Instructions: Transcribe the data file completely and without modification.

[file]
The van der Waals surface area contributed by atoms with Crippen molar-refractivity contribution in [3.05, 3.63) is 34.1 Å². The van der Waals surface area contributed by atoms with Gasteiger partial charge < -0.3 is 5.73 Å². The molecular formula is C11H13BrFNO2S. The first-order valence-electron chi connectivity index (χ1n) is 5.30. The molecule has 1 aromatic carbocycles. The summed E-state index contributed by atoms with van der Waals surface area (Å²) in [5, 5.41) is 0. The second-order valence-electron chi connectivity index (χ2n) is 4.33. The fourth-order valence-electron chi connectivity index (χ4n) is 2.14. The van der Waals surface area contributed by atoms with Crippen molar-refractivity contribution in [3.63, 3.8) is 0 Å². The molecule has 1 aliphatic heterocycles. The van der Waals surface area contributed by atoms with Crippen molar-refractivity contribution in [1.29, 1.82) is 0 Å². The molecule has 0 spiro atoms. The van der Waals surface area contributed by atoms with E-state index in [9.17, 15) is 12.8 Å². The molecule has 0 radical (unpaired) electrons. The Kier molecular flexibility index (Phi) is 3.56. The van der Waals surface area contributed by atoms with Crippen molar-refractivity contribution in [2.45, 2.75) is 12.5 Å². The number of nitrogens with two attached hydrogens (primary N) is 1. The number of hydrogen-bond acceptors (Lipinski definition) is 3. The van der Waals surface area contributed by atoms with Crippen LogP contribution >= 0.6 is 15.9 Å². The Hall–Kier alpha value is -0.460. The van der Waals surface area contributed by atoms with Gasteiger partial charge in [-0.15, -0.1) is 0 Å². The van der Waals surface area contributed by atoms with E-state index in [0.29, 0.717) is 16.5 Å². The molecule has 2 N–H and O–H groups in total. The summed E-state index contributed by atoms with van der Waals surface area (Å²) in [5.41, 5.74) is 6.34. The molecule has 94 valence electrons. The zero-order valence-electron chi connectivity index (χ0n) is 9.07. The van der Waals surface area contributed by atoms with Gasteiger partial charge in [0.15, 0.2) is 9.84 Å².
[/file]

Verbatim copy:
The van der Waals surface area contributed by atoms with Crippen molar-refractivity contribution in [3.05, 3.63) is 34.1 Å². The van der Waals surface area contributed by atoms with Gasteiger partial charge < -0.3 is 5.73 Å². The molecular formula is C11H13BrFNO2S. The first-order valence-electron chi connectivity index (χ1n) is 5.30. The molecule has 1 aromatic carbocycles. The summed E-state index contributed by atoms with van der Waals surface area (Å²) in [5, 5.41) is 0. The second-order valence-electron chi connectivity index (χ2n) is 4.33. The fourth-order valence-electron chi connectivity index (χ4n) is 2.14. The van der Waals surface area contributed by atoms with Crippen molar-refractivity contribution in [3.63, 3.8) is 0 Å². The molecule has 1 aliphatic heterocycles. The van der Waals surface area contributed by atoms with Crippen molar-refractivity contribution in [1.29, 1.82) is 0 Å². The molecule has 0 spiro atoms. The van der Waals surface area contributed by atoms with E-state index in [9.17, 15) is 12.8 Å². The molecule has 0 radical (unpaired) electrons. The Kier molecular flexibility index (Phi) is 3.56. The van der Waals surface area contributed by atoms with Crippen molar-refractivity contribution in [2.45, 2.75) is 12.5 Å². The number of nitrogens with two attached hydrogens (primary N) is 1. The number of hydrogen-bond acceptors (Lipinski definition) is 3. The van der Waals surface area contributed by atoms with Crippen LogP contribution >= 0.6 is 15.9 Å². The Hall–Kier alpha value is -0.460. The van der Waals surface area contributed by atoms with Gasteiger partial charge in [-0.15, -0.1) is 0 Å². The van der Waals surface area contributed by atoms with E-state index in [0.29, 0.717) is 16.5 Å². The molecule has 2 N–H and O–H groups in total. The summed E-state index contributed by atoms with van der Waals surface area (Å²) in [5.41, 5.74) is 6.34. The molecule has 94 valence electrons. The zero-order valence-electron chi connectivity index (χ0n) is 9.07. The van der Waals surface area contributed by atoms with Gasteiger partial charge in [0.15, 0.2) is 9.84 Å².